The Darjeeling Limited
is about three American brothers who take a train ride across India to renew
their bonds. The film was shot in India and involved a number of challenging
locations, including aboard moving trains.
Orbit Digital Midtown worked closely with editor Andrew
Weisblum to create a flexible yet streamlined and mobile editorial solution. Film was to be shipped from India to Midnight Transfer in
London for dailies processing, including a Spirit 2K transfer to HDCAM,
supervised by Midnight Transfer's head of production Greg Barrett.
Alison Carter, Weisblum's assistant in London, would then
load the dailies into a full Media Composer from the HDCAM transfers, creating
both 14:1 SD and DNxHD 36 versions with synced audio. She would later email
Weisblum the bins and the SD media for the dailies could be downloaded from a
secure data center in India, copied to FireWire drives and delivered to him on
location. HD selects could also be
sent as necessary.
Two road cases were also put together by Orbit to accompany
Weisblum on his travels during the shoot.
The first contained a G5 Mac-based Avid Media Composer with two
Terabytes of FireWire storage, a DVD recorder, a mixer and speakers. The second
case had an Apple PowerBook with Avid Xpress Pro, two 300GB FireWire drives, an
eight-hour battery pack and power converters. The mobile G5 system was loaded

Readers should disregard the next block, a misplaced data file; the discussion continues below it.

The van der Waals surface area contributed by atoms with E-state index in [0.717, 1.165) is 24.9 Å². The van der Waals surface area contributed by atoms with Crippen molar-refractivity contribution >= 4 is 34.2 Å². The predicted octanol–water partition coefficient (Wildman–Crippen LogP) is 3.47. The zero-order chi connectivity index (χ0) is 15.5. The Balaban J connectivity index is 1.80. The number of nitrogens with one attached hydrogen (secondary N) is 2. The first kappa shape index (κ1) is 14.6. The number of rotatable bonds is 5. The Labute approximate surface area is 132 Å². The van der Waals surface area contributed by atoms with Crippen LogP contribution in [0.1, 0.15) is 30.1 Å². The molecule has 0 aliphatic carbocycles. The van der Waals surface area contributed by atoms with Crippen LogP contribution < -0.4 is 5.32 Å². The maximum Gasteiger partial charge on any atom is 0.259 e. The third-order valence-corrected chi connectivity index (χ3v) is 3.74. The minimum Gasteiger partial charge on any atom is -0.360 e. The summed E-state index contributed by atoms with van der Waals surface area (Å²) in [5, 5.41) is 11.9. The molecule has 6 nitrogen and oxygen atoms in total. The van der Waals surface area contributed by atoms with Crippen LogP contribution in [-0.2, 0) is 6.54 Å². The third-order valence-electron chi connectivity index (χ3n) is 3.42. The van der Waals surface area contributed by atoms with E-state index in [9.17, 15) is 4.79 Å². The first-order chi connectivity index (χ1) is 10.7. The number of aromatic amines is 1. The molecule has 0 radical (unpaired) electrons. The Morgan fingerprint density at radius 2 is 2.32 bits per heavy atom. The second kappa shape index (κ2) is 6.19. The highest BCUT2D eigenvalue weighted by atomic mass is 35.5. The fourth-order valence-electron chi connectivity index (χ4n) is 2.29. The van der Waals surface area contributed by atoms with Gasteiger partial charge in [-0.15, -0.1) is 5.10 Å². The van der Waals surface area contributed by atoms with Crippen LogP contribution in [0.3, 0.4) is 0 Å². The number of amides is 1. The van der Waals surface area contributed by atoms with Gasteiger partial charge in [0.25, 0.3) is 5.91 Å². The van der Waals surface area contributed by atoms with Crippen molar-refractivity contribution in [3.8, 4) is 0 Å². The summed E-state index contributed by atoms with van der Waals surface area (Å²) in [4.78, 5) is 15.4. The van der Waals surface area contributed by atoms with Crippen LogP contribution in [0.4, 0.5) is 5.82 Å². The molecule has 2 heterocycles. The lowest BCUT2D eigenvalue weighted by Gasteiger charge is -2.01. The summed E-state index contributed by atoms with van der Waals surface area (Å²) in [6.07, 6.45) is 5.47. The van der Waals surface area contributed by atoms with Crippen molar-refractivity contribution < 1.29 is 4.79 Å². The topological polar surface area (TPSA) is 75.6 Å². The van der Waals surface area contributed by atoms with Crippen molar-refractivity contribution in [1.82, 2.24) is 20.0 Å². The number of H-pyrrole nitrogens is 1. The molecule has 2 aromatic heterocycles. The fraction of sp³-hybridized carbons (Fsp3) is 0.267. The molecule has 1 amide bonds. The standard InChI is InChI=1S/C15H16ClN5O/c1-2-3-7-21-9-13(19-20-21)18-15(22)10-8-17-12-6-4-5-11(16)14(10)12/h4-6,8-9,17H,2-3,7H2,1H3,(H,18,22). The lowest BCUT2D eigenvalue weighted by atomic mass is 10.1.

with Media Composer 2.6 on one side of its partitioned hard drive, and a Beta
version of Media Composer 2.7 on the other to allow the viewing of DNxHD 36
The G5 was used by Weisblum at his hotel during extended
stays in Jodhpur or Udaipur. When more remote locations were called for, the
PowerBook got the call.
After wrapping principal photography, Weisblum relocated to Manhattan's Inn at
Irving Place and continued cutting using the mobile G5 system, along with three
Avid Adrenaline setups with Unity storage provided by Orbit — one for Weisblum,
one for assistant Abbi Jutkowitz, and a software-only system for edit room
assistant Brian Gates. Working
with full sets of SD and HD media, both with sync clips, editing continued with
the 14:1 SD material.
The DNxHD 36 workflow allowed the team to quickly create HD
versions for screening purposes. The HD versions were also used for reviewing
visual effects and for final approval.